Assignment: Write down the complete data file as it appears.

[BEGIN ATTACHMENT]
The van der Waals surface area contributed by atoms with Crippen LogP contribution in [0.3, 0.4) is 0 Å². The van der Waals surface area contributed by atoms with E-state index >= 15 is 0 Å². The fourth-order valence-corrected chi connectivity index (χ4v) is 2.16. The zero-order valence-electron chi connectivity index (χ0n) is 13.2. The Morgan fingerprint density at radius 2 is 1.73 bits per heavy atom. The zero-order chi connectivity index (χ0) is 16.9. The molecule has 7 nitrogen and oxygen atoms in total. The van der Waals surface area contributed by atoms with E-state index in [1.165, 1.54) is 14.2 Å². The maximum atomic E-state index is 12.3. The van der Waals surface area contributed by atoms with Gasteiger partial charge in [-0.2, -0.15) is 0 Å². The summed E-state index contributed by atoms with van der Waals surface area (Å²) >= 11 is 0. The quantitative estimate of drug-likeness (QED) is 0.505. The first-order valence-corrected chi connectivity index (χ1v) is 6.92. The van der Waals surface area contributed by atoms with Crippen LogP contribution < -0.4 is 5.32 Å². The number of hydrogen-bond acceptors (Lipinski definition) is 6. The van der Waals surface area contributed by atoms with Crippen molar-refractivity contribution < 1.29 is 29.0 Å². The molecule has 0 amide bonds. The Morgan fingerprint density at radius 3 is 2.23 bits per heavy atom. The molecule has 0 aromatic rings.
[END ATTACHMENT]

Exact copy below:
The van der Waals surface area contributed by atoms with Crippen LogP contribution in [0.3, 0.4) is 0 Å². The van der Waals surface area contributed by atoms with E-state index >= 15 is 0 Å². The fourth-order valence-corrected chi connectivity index (χ4v) is 2.16. The zero-order valence-electron chi connectivity index (χ0n) is 13.2. The Morgan fingerprint density at radius 2 is 1.73 bits per heavy atom. The zero-order chi connectivity index (χ0) is 16.9. The molecule has 7 nitrogen and oxygen atoms in total. The van der Waals surface area contributed by atoms with E-state index in [1.165, 1.54) is 14.2 Å². The maximum atomic E-state index is 12.3. The van der Waals surface area contributed by atoms with Gasteiger partial charge in [-0.2, -0.15) is 0 Å². The summed E-state index contributed by atoms with van der Waals surface area (Å²) >= 11 is 0. The quantitative estimate of drug-likeness (QED) is 0.505. The first-order valence-corrected chi connectivity index (χ1v) is 6.92. The van der Waals surface area contributed by atoms with Crippen LogP contribution < -0.4 is 5.32 Å². The number of hydrogen-bond acceptors (Lipinski definition) is 6. The van der Waals surface area contributed by atoms with Crippen molar-refractivity contribution < 1.29 is 29.0 Å². The molecule has 0 amide bonds. The Morgan fingerprint density at radius 3 is 2.23 bits per heavy atom. The molecule has 0 aromatic rings.